An adult Southern Resident Orca eats nearly 400 pounds of fish, mostly chinook salmon, every day. Tahlequah carried her dead calf for 17 days, traveling over 1,000 miles. Without eating.
We can easily identify with the plight of Tahlequah and her Orca family. The population of the Southern Resident Orcas is down to just 75 and failing right before our eyes. They are wild animals, but their obvious grief and pain seem relatable to most of us. Orcas are intelligent and social animals known to form lasting social bonds. They live in highly organized pods and care for the young, old, sick and injured. Watching Tahlequah mourn the loss of her child was heartbreaking.
Orcas eat salmon. Had she been able to eat as she grieved, Tahlequah would have struggled to meet her 400-pound daily need. The salmon they rely on migrate from high in the hills of the Teanaway, Clockum, Manastash and Taneum watersheds in Kittitas County. Salmon travel all the way to the Pacific Ocean via the Yakima and Columbia Rivers. Salmon reproduce in freshwater streams, grow for several years in the ocean, and return home at the end of their lives to spawn and pass genetics on to the next generation.
But urbanization, pollution, irrigation and habitat removal have severely reduced the ability of these rivers to provide their natural functions. The habitats that remain are severely degraded, suffering from biodiversity loss and reduced ecological function.
There is no simple way to save the Southern Resident Orcas. Consider what it would take just to address the lack of salmon. The fish have a range that extends from far-inland streams to the expansive Pacific. They have to deal with dams, irrigation canals, underground piping, algal blooms, commercial fisheries and warm water caused by land use and our changing climate.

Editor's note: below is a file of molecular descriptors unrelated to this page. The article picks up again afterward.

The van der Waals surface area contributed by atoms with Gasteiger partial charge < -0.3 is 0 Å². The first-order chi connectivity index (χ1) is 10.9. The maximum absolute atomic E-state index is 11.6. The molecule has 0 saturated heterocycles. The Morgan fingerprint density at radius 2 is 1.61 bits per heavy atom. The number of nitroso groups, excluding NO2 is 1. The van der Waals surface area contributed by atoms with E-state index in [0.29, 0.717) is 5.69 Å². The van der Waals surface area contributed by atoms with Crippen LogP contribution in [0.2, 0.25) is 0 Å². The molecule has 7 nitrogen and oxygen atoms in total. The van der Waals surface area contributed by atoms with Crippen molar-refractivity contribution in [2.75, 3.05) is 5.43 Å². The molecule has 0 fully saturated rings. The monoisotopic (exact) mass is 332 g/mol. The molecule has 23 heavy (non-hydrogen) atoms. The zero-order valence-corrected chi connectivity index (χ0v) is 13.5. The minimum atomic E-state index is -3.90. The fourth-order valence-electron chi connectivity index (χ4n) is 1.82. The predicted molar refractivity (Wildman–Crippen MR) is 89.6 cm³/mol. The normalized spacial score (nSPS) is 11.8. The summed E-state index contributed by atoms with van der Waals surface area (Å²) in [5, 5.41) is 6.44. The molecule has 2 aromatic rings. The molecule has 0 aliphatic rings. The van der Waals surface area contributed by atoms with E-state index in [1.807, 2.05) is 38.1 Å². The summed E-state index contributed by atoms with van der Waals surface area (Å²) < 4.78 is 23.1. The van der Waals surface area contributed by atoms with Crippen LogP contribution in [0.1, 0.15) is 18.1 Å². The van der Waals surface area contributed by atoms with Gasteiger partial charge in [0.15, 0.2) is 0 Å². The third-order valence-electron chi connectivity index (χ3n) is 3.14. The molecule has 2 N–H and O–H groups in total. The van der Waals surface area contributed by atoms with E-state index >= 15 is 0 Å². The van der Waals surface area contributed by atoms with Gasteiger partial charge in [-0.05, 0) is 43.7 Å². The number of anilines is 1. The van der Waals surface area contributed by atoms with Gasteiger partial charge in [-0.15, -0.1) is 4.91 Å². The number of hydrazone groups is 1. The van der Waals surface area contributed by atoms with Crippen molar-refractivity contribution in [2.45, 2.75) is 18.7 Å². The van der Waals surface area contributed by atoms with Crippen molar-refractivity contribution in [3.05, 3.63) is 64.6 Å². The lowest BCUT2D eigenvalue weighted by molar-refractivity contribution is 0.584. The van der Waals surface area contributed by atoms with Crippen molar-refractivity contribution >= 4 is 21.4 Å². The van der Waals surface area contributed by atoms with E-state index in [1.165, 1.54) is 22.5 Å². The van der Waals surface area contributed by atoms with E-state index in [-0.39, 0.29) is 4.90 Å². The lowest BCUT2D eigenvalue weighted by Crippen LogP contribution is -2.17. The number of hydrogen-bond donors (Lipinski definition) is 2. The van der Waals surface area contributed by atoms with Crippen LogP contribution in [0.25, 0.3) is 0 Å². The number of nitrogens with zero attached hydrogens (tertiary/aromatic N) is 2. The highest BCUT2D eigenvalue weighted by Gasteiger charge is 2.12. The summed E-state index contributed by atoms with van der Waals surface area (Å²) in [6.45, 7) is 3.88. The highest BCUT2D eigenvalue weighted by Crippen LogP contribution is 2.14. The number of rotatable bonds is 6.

Despite our love for these iconic Orcas, human activities are driving the Southern Residents to extinction. And it is only human action that is going to save them. Climate change is one of the greatest threats facing people, wildlife and the planet. From warming temperatures, more extreme weather, and longer wildfire seasons, communities in the U.S. and around the world are already feeling the impacts. But we can create a safer future if we work together to rethink the way we produce and consume energy, food and water, protect and restore habitats, and create climate resilient communities. Such a task can feel overwhelming and daunting at times.
KEEN believes that solving these problems and helping to save the Orcas requires providing opportunities for learners of all ages to become critical thinkers. KEEN encourages students to research, investigate how and why things happen, and make their own decisions about complex environmental issues. By developing and enhancing critical and creative thinking skills, KEEN helps foster a new generation of informed consumers, workers, as well as policy or decision makers.
We do that by providing environmental education opportunities, field trips, special events, habitat restoration, summer camp, school programming and supporting a network of subject area experts.
KEEN promotes a sense of place and connection through community involvement. When students decide to learn more or act to improve their environment, they reach out to community experts, donors, volunteers and local facilities to help bring the community together to understand and address environmental issues impacting their neighborhoods.
KEEN helps learners of all ages understand how their decisions and actions affect the environment, build knowledge and skills necessary to address complex environmental issues, as well as ways we can act to keep our environment healthy and sustainable for the future.
The health of Orcas and the future of our community in Kittitas County are closely tied together. What decisions can we make now to save these amazing creatures? How can we take steps here to secure their future? KEEN would love to hear your thoughts — please engage with us at www.ycic.org and let us know what actions you’ll be taking.